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Dement Geriatr Cogn Disord. 2016;41(1-2):1-8. doi: 10.1159/000439521. Epub 2015 Oct 2.

Behavioral Evolution of Progressive Semantic Aphasia in Comparison with Nonfluent Aphasia.

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Department of Neurology, Fundacix00F3;n Jimx00E9;nez Dx00ED;az, Madrid, Spain.



Patients with primary progressive aphasia (PPA) usually develop significant behavioral disturbances with progression of the disease. We tested our clinical observation that development of disruptive agitation is more likely in semantic than in nonfluent PPA and examined which clinical variables could be associated with this behavior.


We retrospectively analyzed neuropsychiatric scores and the need for behavioral treatments in semantic PPA (n = 41) and nonfluent PPA (n = 39) cases and compared first (1-3 years since the onset of symptoms) and last (5-13 years since the onset) evaluations. Clinical variables and laterality of temporal atrophy were associated with symptoms in semantic PPA cases.


The semantic PPA group developed more frequent (p = 0.03) and intense agitation (p = 0.0008) and had a greater need for antipsychotic drugs (p = 0.001) than the nonfluent PPA group. Presence of agitation was clearly associated with psychotic symptoms (delusions/hallucinations) but was not associated with gender, age at onset, duration of the disease, or laterality of temporal atrophy. In contrast, nonfluent PPA cases were more frequently depressed and treated with antidepressants (p = 0.0007). There were no differences in anxiety, irritability, apathy, perseverations, hyperorality, or abnormal motor behavior.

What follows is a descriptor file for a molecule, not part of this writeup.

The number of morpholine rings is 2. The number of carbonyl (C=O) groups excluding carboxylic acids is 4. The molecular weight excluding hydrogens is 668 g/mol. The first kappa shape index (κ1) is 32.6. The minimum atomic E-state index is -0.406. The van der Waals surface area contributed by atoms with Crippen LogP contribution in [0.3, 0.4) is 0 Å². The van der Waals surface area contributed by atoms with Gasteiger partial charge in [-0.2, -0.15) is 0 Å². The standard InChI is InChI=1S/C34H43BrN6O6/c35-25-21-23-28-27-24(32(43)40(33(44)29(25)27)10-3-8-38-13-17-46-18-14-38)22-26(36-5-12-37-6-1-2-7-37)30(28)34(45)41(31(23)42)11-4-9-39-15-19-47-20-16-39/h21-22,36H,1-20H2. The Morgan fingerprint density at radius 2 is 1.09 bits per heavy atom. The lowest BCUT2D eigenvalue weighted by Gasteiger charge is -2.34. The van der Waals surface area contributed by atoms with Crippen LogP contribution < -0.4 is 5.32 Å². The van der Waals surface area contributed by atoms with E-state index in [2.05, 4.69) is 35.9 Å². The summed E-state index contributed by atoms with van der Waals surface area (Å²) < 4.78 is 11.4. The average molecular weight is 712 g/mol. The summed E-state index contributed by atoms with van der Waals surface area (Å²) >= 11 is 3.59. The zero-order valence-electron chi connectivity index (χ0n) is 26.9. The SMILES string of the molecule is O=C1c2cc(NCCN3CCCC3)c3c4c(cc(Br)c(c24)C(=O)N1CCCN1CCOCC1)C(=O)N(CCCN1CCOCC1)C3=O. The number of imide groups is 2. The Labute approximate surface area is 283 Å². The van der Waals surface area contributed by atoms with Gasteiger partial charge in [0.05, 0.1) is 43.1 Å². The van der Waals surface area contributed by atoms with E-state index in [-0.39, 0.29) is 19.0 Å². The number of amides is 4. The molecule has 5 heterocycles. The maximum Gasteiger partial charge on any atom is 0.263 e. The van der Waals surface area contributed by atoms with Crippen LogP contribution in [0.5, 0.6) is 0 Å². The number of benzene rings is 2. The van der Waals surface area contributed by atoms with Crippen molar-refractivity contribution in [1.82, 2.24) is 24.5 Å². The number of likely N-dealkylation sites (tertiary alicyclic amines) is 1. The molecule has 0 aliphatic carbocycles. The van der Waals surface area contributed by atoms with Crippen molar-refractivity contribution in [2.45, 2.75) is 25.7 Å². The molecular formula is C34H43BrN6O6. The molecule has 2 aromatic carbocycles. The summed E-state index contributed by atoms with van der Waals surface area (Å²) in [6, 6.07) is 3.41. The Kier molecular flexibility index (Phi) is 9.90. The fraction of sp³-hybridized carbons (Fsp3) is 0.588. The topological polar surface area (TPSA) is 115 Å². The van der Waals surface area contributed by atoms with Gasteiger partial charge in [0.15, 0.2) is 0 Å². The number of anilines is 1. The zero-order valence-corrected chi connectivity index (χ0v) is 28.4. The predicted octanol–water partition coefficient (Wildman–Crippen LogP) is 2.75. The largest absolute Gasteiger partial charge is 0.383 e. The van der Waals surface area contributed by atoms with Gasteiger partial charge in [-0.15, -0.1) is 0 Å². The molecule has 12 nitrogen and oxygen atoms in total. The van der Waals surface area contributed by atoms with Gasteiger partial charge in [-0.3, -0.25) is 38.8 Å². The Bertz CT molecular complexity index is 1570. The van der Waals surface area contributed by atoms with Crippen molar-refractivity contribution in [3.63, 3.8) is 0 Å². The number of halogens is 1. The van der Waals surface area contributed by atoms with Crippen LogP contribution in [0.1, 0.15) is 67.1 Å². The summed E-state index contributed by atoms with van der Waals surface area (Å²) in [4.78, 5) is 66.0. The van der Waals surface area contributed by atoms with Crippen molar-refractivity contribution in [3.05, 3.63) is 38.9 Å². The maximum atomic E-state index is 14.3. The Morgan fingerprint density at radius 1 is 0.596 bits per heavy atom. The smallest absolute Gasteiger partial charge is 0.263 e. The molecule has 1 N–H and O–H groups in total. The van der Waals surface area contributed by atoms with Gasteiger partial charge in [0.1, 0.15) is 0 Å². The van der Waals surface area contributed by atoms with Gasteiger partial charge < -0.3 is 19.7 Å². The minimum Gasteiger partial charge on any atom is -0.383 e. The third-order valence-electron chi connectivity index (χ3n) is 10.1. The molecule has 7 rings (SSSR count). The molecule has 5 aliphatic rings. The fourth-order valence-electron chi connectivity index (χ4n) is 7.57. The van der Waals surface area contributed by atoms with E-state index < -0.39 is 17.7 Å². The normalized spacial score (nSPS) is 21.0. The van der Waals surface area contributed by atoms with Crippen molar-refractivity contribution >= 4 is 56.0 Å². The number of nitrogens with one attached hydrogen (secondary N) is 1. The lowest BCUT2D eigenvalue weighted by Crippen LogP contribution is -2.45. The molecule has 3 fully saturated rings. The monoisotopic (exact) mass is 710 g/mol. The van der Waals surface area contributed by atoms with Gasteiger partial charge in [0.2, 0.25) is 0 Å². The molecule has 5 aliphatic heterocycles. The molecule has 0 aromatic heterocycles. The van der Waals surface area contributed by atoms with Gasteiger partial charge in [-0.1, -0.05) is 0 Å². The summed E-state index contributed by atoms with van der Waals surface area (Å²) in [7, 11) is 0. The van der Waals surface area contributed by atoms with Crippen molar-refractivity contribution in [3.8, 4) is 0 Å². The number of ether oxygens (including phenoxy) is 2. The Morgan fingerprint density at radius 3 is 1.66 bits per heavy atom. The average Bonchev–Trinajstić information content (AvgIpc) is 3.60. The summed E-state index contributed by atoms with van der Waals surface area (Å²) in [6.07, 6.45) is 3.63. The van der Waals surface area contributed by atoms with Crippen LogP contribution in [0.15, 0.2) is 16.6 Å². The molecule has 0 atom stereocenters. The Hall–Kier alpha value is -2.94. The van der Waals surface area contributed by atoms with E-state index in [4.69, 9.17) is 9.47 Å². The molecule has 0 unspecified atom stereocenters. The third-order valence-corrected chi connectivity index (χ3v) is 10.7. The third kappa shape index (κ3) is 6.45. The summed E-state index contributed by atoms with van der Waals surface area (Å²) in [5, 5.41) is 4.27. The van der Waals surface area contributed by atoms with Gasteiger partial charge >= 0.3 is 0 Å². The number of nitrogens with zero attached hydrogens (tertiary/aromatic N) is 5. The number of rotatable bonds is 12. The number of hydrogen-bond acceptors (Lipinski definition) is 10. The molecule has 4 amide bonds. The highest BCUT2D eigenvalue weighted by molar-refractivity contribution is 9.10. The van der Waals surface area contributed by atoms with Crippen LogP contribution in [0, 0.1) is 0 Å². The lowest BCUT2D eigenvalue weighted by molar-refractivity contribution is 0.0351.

Semantic PPA in advanced disease is frequently associated with agitation and psychotic symptoms with fewer mood symptoms, while nonfluent PPA maintains a high prevalence of depression. This implies different treatment and care and support needs for each group.

[Indexed for MEDLINE]

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